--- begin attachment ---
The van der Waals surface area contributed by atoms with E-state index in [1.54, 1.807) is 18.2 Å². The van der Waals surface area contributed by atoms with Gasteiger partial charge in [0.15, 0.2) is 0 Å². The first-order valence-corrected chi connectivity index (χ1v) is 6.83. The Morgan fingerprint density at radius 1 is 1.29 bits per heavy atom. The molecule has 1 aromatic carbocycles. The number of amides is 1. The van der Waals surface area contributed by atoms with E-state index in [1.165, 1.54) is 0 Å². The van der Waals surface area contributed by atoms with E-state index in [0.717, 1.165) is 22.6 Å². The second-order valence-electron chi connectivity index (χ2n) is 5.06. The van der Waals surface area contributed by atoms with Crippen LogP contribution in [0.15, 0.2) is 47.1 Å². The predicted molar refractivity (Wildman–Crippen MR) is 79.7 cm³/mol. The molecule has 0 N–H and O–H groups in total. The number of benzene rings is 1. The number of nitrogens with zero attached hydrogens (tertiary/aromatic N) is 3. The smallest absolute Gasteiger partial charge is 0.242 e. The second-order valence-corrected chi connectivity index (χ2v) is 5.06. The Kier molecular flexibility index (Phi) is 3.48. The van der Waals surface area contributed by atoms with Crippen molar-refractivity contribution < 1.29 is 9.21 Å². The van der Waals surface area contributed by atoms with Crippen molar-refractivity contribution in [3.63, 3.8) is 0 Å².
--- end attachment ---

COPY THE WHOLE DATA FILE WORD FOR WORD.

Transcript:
The van der Waals surface area contributed by atoms with E-state index in [1.54, 1.807) is 18.2 Å². The van der Waals surface area contributed by atoms with Gasteiger partial charge in [0.15, 0.2) is 0 Å². The first-order valence-corrected chi connectivity index (χ1v) is 6.83. The Morgan fingerprint density at radius 1 is 1.29 bits per heavy atom. The molecule has 1 aromatic carbocycles. The number of amides is 1. The van der Waals surface area contributed by atoms with E-state index in [1.165, 1.54) is 0 Å². The van der Waals surface area contributed by atoms with E-state index in [0.717, 1.165) is 22.6 Å². The second-order valence-electron chi connectivity index (χ2n) is 5.06. The van der Waals surface area contributed by atoms with Crippen LogP contribution in [0.15, 0.2) is 47.1 Å². The predicted molar refractivity (Wildman–Crippen MR) is 79.7 cm³/mol. The molecule has 0 N–H and O–H groups in total. The number of benzene rings is 1. The number of nitrogens with zero attached hydrogens (tertiary/aromatic N) is 3. The smallest absolute Gasteiger partial charge is 0.242 e. The second-order valence-corrected chi connectivity index (χ2v) is 5.06. The Kier molecular flexibility index (Phi) is 3.48. The van der Waals surface area contributed by atoms with Crippen molar-refractivity contribution < 1.29 is 9.21 Å². The van der Waals surface area contributed by atoms with Crippen molar-refractivity contribution in [3.63, 3.8) is 0 Å².